Retiring and I want change; €50k sports car? Honda too low; €8,000 family car?
Published 10/06/2015 | 02:30
Aidan Timmons and Motoring Editor Eddie Cunningham team up to help readers make the right choice with their next car. Aidan visits dealers all over the country to produce a monthly guidebook on the values of used cars. He is co-editor of Motor Trade Publishers, who supply a car-valuing service to the motor trade, insurance companies and finance houses. Eddie is author of former best-seller 'Clever Car Buying'.
I am a youngish lady retiring next year and looking to change my car. I drive a 1.6 automatic 0pel Astra, 4dr hatch petrol (2013). My yearly mileage is approximately 15,000km.
My requirements for a new car are for one that is stylish and smart looking. I have between €10,000 and €15,000 to spend. I want an automatic, 4dr with low road tax; a 1.2-litre engine would be sufficient. Petrol or diesel - I don't mind.
Aidan: I presume your budget excludes the value of your trade in; otherwise stick with what you've got as you will not replace it with anything better.
There is a new Astra on the horizon and it looks really smart. It is much lighter than before and that should equate to better fuel efficiency, lower CO2 and cheaper tax.
It will have a 1.4 petrol engine, which sounds like a lovely piece of kit but pricing has yet to be announced.
You will probably have more joy trading your Astra in for another one rather than bringing it to a rival brand.
However, keep an eye out for the new Toyota Auris arriving later this summer. It will have a 1.2 petrol engine that promises to be excellent.
After those suggestions, I tend to revert to my old favourites from the VW Group namely, the VW Golf and SEAT Leon. Both have excellent gearboxes, stylish bodies and lovely interiors. They also have 1.2 petrol engines that are fuel efficient and cheap to tax.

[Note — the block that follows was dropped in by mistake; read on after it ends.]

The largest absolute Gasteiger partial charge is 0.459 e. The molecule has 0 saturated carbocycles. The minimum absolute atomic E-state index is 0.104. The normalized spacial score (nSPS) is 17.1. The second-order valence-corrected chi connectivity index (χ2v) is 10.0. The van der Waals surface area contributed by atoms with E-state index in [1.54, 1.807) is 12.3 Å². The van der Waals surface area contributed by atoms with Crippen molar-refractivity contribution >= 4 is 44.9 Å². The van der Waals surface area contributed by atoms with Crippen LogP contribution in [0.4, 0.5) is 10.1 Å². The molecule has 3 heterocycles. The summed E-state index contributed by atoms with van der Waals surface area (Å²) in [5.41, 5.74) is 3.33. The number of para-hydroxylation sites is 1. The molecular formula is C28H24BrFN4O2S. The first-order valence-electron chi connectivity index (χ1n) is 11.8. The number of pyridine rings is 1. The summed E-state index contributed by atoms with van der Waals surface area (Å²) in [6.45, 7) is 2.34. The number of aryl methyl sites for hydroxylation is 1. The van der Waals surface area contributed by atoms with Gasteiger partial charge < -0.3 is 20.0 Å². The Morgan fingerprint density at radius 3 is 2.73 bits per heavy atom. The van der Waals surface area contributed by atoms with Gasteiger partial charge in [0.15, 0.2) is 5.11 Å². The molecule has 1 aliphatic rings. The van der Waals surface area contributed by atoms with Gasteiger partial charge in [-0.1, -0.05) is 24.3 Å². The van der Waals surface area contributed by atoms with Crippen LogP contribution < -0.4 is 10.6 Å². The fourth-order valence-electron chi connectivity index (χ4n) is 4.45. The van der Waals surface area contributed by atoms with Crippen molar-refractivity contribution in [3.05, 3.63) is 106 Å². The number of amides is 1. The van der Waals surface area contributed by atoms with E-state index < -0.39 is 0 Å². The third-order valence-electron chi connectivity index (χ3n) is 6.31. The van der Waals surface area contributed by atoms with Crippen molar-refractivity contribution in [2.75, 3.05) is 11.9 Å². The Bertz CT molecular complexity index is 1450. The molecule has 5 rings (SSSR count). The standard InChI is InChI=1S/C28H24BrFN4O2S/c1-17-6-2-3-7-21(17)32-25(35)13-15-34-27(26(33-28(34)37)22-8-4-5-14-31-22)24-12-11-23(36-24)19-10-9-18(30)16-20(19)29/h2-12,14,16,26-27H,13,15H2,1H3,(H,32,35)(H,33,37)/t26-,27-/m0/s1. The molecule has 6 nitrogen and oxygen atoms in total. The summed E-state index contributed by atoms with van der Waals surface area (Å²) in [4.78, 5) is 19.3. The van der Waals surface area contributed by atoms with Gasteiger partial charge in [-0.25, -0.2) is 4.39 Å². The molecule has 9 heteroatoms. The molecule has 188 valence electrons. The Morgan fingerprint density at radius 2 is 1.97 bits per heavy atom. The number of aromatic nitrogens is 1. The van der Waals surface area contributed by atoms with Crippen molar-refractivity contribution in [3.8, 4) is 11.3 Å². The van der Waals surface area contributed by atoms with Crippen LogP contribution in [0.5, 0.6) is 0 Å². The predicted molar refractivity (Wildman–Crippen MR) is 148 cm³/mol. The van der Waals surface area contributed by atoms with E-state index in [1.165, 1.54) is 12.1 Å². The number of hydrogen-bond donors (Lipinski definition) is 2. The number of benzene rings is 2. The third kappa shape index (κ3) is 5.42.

I think it would be a good idea to ask your local Opel dealer to talk you through the new Astra in more detail and then take everything from there.
You have lots of choice and it is easy to get stuck in a loop trying to figure out which car suits you best.
Eddie: I'm told the new Astra, here in October, will have pricing not too far off the current one so Aidan's advice is spot on with that and with the other models he mentions as well.
But let me stray a little, as I get the impression you want to switch. So try these: the Peugeot 308 or the Mazda3, a nicely specced Ford Focus, Hyundai i30 or Honda Civic. They're all stylish and have small petrol and diesel engines and are fresh.
However, I'm just not convinced you'll get as good a deal as trading in against the new Astra but give it a try.
I have a seven-year-old Honda Civic which I like a lot but it is too low to get into and I need to change. It has 70,000km, is spotless and regularly serviced. I need something that is easier to access. I'd buy something a year old or so ideally. And I'd want an automatic. Any advice?
Aidan: If you can manage with a slightly smaller car, then the Honda Jazz has a more upright driving position than the Civic. The new Jazz will arrive here shortly and I expect its release to be met with lots of trade-ins so now is a good time to enquire with Honda dealers about what they have lined up.
The little Nissan Juke has divisive styling but is a popular motor with a choice of 1.6 petrol or 1.5 diesel engines. Keep a watch out for high-specification SVE models. Mid-level SV trim is still plenty generous.
Then there is the Renault Captur. Petrols are rare. An early model 132 registered 1.5 dCi Intense model should set you back somewhere in the region of €17,000 depending on exact specification and mileage.
Expect a 141 plate to run closer to €19,000 to €20,000. I quite fancy Peugeot's 2008 would do the job for you. It is smart, has lots of room and a great seating position. A 132 plate 1.2 petrol Active model should come in somewhere close to €15,000 to €15,500. It also costs just €200 to tax per year and is quite fuel efficient.